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Kim Kardashian being sued for alleged contest scam

The class action lawsuit alleges the lottery was just a scam to procure personal information to sell to advertisers.

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Screengrab via YouTube/April L. Butcher

Famous rich people Kim Kardashian and Scott Disick are being sued for allegedly running a lottery scam that stole people’s personal information for advertising purposes.

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The lawsuit claims that the pair orchestrated a lottery scam wherein the winner gets $100,000 and two tickets to L.A., according to TMZ. Also included in the prize pack was a supposed free 3-night stay in the city to “shop like Kim Kardashian.”

The class action lawsuit is made up of people who participated in the lottery but didn’t win. They say that the true purpose of the lottery was simply to give out their personal information, and since entering the contest have been “invaded by hundreds of advertisers, some of which are soliciting the Plaintiffs with potentially offensive and unwanted content,” the lawsuit said.

The contention was that the “winners” accounts were made private after the win and potentially didn’t exist at all. Disick, Kardashian and Curated Businesses, the company behind the lottery, are all named in the suit.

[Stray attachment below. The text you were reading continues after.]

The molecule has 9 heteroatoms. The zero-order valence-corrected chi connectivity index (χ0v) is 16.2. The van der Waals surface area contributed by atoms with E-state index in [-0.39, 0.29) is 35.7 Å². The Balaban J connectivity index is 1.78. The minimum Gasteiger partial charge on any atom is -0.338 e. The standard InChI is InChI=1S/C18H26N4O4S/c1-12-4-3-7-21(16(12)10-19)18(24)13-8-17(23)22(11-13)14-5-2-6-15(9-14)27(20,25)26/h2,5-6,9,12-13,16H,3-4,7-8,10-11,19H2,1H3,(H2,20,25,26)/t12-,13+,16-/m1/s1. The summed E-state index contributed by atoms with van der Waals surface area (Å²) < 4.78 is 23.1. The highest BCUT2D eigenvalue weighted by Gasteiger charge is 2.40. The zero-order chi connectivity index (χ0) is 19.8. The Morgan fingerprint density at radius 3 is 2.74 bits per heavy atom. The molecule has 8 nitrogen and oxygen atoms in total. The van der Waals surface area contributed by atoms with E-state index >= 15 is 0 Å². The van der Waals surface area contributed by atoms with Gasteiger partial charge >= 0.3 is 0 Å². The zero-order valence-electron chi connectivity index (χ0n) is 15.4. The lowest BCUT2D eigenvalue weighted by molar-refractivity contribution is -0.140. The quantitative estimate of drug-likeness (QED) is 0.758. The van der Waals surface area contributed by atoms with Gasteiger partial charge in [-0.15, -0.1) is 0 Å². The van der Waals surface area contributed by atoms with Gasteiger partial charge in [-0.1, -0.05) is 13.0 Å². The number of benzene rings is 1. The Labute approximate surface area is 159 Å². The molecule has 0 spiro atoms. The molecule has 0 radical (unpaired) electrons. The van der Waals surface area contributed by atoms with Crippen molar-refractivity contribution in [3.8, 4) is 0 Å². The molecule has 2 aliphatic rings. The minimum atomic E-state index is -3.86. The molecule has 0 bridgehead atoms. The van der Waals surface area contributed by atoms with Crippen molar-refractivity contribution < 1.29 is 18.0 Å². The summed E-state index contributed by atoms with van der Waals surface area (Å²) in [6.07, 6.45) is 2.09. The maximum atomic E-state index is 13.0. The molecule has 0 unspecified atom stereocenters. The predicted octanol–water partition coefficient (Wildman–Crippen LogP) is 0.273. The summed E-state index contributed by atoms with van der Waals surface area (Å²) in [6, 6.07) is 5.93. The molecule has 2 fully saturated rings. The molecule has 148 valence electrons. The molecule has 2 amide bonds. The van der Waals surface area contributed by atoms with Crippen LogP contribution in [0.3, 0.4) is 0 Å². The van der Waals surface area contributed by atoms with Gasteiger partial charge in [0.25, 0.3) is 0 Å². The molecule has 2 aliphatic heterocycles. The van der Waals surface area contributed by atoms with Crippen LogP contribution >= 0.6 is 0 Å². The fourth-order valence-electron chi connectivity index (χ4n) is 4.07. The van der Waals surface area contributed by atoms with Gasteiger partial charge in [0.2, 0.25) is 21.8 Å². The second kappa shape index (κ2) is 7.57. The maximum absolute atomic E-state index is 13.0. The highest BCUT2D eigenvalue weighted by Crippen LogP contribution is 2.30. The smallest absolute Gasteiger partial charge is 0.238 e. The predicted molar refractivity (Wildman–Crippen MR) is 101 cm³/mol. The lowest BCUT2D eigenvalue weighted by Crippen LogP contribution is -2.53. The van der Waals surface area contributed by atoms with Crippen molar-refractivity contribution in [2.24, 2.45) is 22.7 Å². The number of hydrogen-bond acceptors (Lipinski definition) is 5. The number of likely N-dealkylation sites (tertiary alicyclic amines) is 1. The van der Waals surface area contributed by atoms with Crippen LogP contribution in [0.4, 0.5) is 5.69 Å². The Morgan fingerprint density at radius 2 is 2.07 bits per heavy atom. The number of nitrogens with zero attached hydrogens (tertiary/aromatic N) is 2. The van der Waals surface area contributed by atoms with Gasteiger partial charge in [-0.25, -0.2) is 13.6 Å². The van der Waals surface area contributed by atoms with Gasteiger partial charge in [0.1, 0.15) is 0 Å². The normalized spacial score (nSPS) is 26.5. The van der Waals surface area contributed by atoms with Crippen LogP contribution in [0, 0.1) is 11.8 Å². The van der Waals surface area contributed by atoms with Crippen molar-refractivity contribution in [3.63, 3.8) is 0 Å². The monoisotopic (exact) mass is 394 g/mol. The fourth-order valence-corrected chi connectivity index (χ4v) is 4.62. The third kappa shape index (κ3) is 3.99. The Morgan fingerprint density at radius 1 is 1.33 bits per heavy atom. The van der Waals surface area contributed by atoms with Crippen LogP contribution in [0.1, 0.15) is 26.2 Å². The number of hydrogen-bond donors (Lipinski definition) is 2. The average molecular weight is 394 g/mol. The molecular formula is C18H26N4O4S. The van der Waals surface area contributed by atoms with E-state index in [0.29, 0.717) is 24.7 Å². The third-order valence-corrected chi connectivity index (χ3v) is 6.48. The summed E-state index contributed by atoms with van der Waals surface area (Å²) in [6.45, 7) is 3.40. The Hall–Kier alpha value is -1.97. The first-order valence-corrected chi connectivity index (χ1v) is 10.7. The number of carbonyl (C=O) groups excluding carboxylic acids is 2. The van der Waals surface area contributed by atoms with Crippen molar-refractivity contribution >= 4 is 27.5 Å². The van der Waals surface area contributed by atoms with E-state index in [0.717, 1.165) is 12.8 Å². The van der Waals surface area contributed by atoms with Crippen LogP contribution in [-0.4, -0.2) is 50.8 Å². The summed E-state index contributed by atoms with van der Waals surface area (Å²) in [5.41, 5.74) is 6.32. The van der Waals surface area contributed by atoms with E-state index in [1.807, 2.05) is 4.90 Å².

Curated Businesses told TMZ that the lottery is 100 percent legit and that they have the paperwork to prove they actually picked winners.

The company says it has “a trusted reputation and years of experience with a proven track record of running successful campaigns in Australia and beyond.”

“We connect with the world’s most influential celebrities, rapidly driving followers to your brand. Our clients are offered an exclusive opportunity to gain worldwide exposure and growth of their brand.”

Disick is named as a main organizer of the lottery and his TV famous rich friends all helped to publicize it, including Khloé Kardashian, Kourtney Kardashian, Kris Jenner, and Kylie Jenner. All together, the lottery reached millions of people.

Plaintiffs are seeking $20 million from each party named in the case. However, on the landing page of the company there’s a “Frequently Asked Questions” section where there’s a list of campaign winners from the past. Under a section that says “How is the winner selected?,” the company provides the following answer:

“We engage the services of a third party facilitator to conduct a random draw of all eligible entrants. They are Australian government approved and compliant. As required by Australian law, we also engage the services of fully qualified independent scrutineer to oversee the random draw.”

One of the supposed winners goes by the social media handle @nana_billions. On August 31, they posted:

“Pinch meeeeeeeeee! I’m screaming omg this is surreal! @curatedbusinesses@curated_businesses_legal thank you guys so much! I’m in shock.”

Whether or not this holds up in court remains to be seen. We’ll keep you posted as things develop.